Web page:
Scotland's charities have rejected a Coalition Government scheme to make job seekers do unpaid work placements, arguing it undermines the concept of volunteering.
The intervention comes as more than 150 organisations across the UK, including Oxfam, Christian Aid, Shelter and the Salvation Army, rally against the initiative under the banner Keep Volunteering Voluntary.
Community work placements are key to the Government's £300 million Help to Work programme announced by the Chancellor George Osborne last autumn and which was introduced at the end of April.
Under the scheme, long-term jobseekers are asked to sign in daily at a job centre, undergo intensive coaching to find a job or undertake unpaid work in their community, working 30-hour weeks for six months.
Claimants who do not comply face having their benefits cut.
Jobs would include working in charity shops or community cafes, cooking meals for the elderly or picking up litter.
But Voluntary Action Scotland, which represents 32 local area support groups for charities, said the community work placement scheme would coerce people into "mandatory" volunteering because of the financial sanction if they don't take part.
In a statement the group said: "We believe firmly that volunteering must be a free will activity. It is done without coercion and not for financial gain. It is a public and civil good which is highly valued by the volunteer and those benefitting from the volunteer's efforts. It is for these reasons that we are growing increasingly concerned about the introduction of community work placements."
Calum Irving, chief executive, of Voluntary Action Scotland, added the scheme would create different levels of volunteers and that charities would receive no funding despite the extra work involved in administering it.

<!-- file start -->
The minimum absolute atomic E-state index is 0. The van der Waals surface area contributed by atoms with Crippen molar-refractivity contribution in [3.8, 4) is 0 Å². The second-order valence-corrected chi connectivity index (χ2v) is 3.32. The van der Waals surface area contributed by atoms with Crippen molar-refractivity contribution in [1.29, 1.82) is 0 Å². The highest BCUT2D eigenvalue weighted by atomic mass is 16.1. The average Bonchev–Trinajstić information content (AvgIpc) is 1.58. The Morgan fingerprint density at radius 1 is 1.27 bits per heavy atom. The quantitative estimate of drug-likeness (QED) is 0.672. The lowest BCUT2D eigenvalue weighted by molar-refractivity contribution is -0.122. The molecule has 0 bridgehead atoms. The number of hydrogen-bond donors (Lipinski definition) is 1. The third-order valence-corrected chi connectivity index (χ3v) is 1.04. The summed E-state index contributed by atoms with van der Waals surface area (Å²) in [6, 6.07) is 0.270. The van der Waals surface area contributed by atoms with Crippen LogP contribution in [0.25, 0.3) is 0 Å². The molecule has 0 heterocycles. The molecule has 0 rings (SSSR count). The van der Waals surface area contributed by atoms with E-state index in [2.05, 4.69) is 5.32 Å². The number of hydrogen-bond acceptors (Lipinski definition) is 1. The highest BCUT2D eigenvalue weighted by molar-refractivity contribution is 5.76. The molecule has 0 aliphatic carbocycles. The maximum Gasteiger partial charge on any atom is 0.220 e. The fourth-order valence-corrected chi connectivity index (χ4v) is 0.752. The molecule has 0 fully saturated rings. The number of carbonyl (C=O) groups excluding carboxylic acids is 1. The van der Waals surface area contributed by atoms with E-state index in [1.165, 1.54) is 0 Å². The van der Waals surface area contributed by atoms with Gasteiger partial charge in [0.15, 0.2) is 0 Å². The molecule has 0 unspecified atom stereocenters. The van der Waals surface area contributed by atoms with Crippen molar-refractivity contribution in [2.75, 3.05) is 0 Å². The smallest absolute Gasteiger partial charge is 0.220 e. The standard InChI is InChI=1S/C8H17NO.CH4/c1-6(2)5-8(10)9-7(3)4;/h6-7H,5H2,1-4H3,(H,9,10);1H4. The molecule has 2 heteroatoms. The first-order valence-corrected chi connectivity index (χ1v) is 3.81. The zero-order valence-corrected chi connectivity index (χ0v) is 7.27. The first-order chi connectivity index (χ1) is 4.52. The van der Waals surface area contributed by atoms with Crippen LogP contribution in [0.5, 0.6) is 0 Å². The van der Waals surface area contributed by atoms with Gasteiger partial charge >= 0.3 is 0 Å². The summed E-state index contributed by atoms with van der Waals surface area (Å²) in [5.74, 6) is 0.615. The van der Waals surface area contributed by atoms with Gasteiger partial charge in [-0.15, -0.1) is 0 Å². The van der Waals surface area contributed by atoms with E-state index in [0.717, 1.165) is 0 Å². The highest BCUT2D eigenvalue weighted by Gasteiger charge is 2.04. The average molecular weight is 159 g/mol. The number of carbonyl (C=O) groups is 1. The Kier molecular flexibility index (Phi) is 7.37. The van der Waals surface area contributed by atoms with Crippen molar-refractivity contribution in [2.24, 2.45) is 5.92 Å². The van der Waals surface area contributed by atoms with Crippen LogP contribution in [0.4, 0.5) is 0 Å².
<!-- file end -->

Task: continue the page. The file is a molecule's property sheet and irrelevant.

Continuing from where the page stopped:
"The scheme has the potential to create conflict within an organisation as some volunteers will be there through their own choice, believing whole heartedly in the role they are undertaking, while others may be there under a 'community placement' and therefore not by choice," he said.
"It could lead to resources being diverted from those currently volunteering to supporting individuals on community work placements within volunteering organisations. In this instance both the volunteers and those benefitting from volunteer led activities will suffer."
He added that he believed while volunteering in general could help people find paid work, the scheme being proposed was not the right way to proceed.
Mr Irving has written to Iain Duncan Smith, the Work and Pensions Secretary, outlining his concerns and urging him to rethink the plans.
Voluntary Action Scotland's arguments have also been supported at the Scottish Parliament, where a motion put down by Kevin Stewart, SNP MSP for Aberdeen Central, has been signed by 27 MSPs.
Mr Stewart said: "Forcing people into volunteering undermines the ethos of volunteering being a free-will activity and may cause charities and third sector real problems in having to accommodate people who may not want to take part in the activities that they are tasked with.
"This is yet another example of the Westminster Government enacting policies that are ill-thought out and which undermines the entire ethos of volunteering."
John Downie, director of public affairs at the Scottish Council for Voluntary Organisations, said the scheme was badly thought out.
He said: "Community work placements completely miss the point that volunteering should be something people choose to do. Instead, what we have here is yet another expensive programme which punishes people for not having a job and which will do little to help them or the charities and communities in which they are forced to give their time for free.
"There are many better alternatives which have been proven to help unemployed people."
A DWP spokesman said community work placements were designed to help the long term unemployed back to work and give jobseekers employment experience and opportunities.
The placements will be backed up by supported job searching and that the scheme had received positive feedback when piloted, he said.
He said: "Charities and community based organisations are under no obligation to take part in the scheme, but many are because they recognise the positive benefits of this type of provision both for their own aims and objectives within the community and for claimants who can benefit from a period of work experience and supported job search. Evaluation of our Trailblazer showed CWP had a significant positive impact on jobseekers' confidence, motivation, and work-related ambition."